sequences work to compute location.

There are so may problems using RSSI accurately for distance.


Regards
Joe



Re: Using RSSI to locate an object


On 3/19/07 5:03 PM, in article
snipped-for-privacy@n76g2000hsh.googlegroups.com, "Josh916"

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Which 4 corners of the 8-cornered box do you plan to use?

Don


Re: Using RSSI to locate an object



"Don Bowey"
 "Josh916"
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**  Suspect Josh is more your RSI type than RSSI.



.....   Phil





Re: Using RSSI to locate an object


snipped-for-privacy@n76g2000hsh.googlegroups.com...
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You can have a look at Chipcon's (now TI) CC2431 Zigbee transceivers : they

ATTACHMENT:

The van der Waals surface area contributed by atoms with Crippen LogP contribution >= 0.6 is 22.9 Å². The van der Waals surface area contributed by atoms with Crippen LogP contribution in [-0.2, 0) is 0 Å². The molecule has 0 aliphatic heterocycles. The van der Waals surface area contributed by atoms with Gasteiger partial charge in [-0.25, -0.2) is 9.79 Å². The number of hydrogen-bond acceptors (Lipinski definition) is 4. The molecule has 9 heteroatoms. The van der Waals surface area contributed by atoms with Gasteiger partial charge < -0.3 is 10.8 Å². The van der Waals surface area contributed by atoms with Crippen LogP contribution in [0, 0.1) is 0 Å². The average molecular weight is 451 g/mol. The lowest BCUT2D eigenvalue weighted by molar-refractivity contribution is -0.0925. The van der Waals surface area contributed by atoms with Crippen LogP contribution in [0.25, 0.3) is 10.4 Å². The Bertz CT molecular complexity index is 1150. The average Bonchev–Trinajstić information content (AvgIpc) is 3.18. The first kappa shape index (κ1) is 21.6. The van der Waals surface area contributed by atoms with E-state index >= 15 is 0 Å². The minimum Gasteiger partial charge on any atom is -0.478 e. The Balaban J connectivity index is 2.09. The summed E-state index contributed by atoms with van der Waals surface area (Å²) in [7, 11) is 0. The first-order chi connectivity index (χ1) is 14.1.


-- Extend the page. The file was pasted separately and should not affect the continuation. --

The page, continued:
offer a hardware-based location detection feature.
See http://www.chipcon.com/index.cfm?kat_%20id=2&subkat_id12%&dok_id26%1 ,
claimed spatial resolution is 0,5m over a 64x64m area, with an overall
accuracy of 3m

Friendly,

--
Robert Lacoste
ALCIOM - The mixed signal experts
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Re: Using RSSI to locate an object


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GPS doesn't use RSSI, of course.

Is the task you want to perform the use of RSSI, or the determination of
position location with a box? What kind of accuracy do you hope to achieve?

Have you considered ultrasonic distance measurement?

Chuck

-

Re: Using RSSI to locate an object


The project is to locate a r/c boat in a roughly 2 to 3m^2 water
filled box, hence the transmitters or recievers will only be on the 3
or 4 walls of the box.

It will need to be fairly accurate considering the size of the box